updated 05:30 pm EDT, Fri August 12, 2011
Cyber IDs of 2/3 Korean population put at risk
In reaction to a privacy breach, the Korean Home Affairs Ministry has stated it will consider phasing out the real-name verification mandate. Last month, hackers breached one of South Korea's most popular Web portals and stole personal information from over 35 million users including their name, address, phone number, and their resident registration number, the Korean equivalent of an American's Social Security number. In part, the personal information was so comprehensive because the Korean Government has an authentication policy that requires larger Korean Internet sites to authenticate users' identities.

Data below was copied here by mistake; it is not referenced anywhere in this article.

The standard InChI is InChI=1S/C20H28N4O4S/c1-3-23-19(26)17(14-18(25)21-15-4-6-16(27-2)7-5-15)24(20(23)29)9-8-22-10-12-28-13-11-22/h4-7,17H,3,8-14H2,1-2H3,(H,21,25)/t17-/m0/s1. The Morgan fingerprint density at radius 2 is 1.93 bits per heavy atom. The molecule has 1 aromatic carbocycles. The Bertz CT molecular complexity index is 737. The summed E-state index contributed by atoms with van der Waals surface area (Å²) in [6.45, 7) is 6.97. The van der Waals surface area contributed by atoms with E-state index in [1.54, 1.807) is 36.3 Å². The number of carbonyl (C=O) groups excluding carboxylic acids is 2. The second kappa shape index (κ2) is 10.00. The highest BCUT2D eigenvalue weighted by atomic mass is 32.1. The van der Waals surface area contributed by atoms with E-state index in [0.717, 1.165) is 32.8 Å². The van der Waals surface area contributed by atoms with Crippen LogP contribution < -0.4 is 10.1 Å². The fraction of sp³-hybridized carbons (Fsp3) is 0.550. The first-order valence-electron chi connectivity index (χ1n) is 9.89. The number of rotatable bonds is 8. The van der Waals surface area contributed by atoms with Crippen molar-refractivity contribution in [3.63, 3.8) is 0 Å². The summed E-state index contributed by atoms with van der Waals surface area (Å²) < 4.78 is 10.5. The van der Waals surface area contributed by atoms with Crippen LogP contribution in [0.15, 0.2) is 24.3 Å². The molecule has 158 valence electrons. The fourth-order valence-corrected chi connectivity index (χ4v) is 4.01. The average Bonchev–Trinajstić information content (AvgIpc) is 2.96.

The site that was hacked, Cyworld, is a social networking service operated by major local carrier SK Telecom. It's one of the three most popular sites in South Korea. In all, the identities of over two-thirds of the Korean population might have been compromised.
The real-name policy was introduced by the Korean government in 2007. It required all Websites with over 100,000 visitors per day to authenticate their user's identities. The intent was to limit online anonymity and promote cyber responsibility, but an unintended collateral effect was that these Web service providers often maintained the database with the sensitive personal information for several years, making it an obvious target for hackers and identity theft.